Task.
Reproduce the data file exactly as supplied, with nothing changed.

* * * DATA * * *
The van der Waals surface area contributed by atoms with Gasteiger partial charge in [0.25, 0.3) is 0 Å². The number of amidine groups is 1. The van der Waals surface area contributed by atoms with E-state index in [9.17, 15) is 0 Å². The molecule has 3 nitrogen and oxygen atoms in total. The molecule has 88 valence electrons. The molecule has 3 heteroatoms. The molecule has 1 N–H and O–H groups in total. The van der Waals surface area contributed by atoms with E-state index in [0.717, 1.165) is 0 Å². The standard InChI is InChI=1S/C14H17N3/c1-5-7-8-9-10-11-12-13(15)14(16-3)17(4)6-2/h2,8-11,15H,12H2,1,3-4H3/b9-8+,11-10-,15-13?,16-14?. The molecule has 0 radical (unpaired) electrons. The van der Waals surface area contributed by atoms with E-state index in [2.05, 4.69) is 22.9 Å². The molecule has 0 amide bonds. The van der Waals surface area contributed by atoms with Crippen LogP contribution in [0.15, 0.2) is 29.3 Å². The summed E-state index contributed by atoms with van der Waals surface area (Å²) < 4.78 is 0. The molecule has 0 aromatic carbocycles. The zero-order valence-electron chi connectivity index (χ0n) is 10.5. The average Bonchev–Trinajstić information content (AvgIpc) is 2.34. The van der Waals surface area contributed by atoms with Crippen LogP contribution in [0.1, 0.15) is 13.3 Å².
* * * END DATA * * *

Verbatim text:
The van der Waals surface area contributed by atoms with Gasteiger partial charge in [0.25, 0.3) is 0 Å². The number of amidine groups is 1. The van der Waals surface area contributed by atoms with E-state index in [9.17, 15) is 0 Å². The molecule has 3 nitrogen and oxygen atoms in total. The molecule has 88 valence electrons. The molecule has 3 heteroatoms. The molecule has 1 N–H and O–H groups in total. The van der Waals surface area contributed by atoms with E-state index in [0.717, 1.165) is 0 Å². The standard InChI is InChI=1S/C14H17N3/c1-5-7-8-9-10-11-12-13(15)14(16-3)17(4)6-2/h2,8-11,15H,12H2,1,3-4H3/b9-8+,11-10-,15-13?,16-14?. The molecule has 0 radical (unpaired) electrons. The van der Waals surface area contributed by atoms with E-state index in [2.05, 4.69) is 22.9 Å². The molecule has 0 amide bonds. The van der Waals surface area contributed by atoms with Crippen LogP contribution in [0.15, 0.2) is 29.3 Å². The summed E-state index contributed by atoms with van der Waals surface area (Å²) < 4.78 is 0. The molecule has 0 aromatic carbocycles. The zero-order valence-electron chi connectivity index (χ0n) is 10.5. The average Bonchev–Trinajstić information content (AvgIpc) is 2.34. The van der Waals surface area contributed by atoms with Crippen LogP contribution in [0.1, 0.15) is 13.3 Å².